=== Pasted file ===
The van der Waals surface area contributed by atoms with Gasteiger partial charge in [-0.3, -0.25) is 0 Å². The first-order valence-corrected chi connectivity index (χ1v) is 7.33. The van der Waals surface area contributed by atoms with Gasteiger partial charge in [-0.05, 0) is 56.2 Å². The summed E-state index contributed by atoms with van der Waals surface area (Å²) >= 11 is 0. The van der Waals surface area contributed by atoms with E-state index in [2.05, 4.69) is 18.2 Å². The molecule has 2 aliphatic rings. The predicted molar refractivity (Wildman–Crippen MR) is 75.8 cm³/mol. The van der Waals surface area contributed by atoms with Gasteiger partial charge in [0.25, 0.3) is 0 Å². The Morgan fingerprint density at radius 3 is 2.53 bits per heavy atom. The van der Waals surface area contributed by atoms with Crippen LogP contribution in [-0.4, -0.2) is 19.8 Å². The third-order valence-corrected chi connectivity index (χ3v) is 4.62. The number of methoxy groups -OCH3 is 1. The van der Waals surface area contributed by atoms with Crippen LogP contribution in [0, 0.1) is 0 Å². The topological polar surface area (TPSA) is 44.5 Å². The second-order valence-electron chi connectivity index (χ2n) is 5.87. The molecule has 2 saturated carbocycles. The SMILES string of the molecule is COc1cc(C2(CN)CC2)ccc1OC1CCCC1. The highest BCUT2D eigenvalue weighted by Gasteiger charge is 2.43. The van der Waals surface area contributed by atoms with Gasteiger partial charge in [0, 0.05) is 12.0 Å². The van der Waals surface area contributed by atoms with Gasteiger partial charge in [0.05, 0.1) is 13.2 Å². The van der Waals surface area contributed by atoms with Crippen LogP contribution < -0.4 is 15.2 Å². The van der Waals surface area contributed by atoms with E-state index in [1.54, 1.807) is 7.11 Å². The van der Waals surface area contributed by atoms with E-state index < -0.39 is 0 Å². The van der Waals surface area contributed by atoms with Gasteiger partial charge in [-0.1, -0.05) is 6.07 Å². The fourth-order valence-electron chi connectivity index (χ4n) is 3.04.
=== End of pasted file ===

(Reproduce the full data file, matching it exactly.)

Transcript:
The van der Waals surface area contributed by atoms with Gasteiger partial charge in [-0.3, -0.25) is 0 Å². The first-order valence-corrected chi connectivity index (χ1v) is 7.33. The van der Waals surface area contributed by atoms with Gasteiger partial charge in [-0.05, 0) is 56.2 Å². The summed E-state index contributed by atoms with van der Waals surface area (Å²) >= 11 is 0. The van der Waals surface area contributed by atoms with E-state index in [2.05, 4.69) is 18.2 Å². The molecule has 2 aliphatic rings. The predicted molar refractivity (Wildman–Crippen MR) is 75.8 cm³/mol. The van der Waals surface area contributed by atoms with Gasteiger partial charge in [0.25, 0.3) is 0 Å². The Morgan fingerprint density at radius 3 is 2.53 bits per heavy atom. The van der Waals surface area contributed by atoms with Crippen LogP contribution in [-0.4, -0.2) is 19.8 Å². The third-order valence-corrected chi connectivity index (χ3v) is 4.62. The number of methoxy groups -OCH3 is 1. The van der Waals surface area contributed by atoms with Crippen LogP contribution in [0, 0.1) is 0 Å². The topological polar surface area (TPSA) is 44.5 Å². The second-order valence-electron chi connectivity index (χ2n) is 5.87. The molecule has 2 saturated carbocycles. The SMILES string of the molecule is COc1cc(C2(CN)CC2)ccc1OC1CCCC1. The highest BCUT2D eigenvalue weighted by Gasteiger charge is 2.43. The van der Waals surface area contributed by atoms with Gasteiger partial charge in [0, 0.05) is 12.0 Å². The van der Waals surface area contributed by atoms with Gasteiger partial charge in [0.05, 0.1) is 13.2 Å². The van der Waals surface area contributed by atoms with Crippen LogP contribution < -0.4 is 15.2 Å². The van der Waals surface area contributed by atoms with E-state index in [1.54, 1.807) is 7.11 Å². The van der Waals surface area contributed by atoms with E-state index < -0.39 is 0 Å². The van der Waals surface area contributed by atoms with Gasteiger partial charge in [-0.1, -0.05) is 6.07 Å². The fourth-order valence-electron chi connectivity index (χ4n) is 3.04.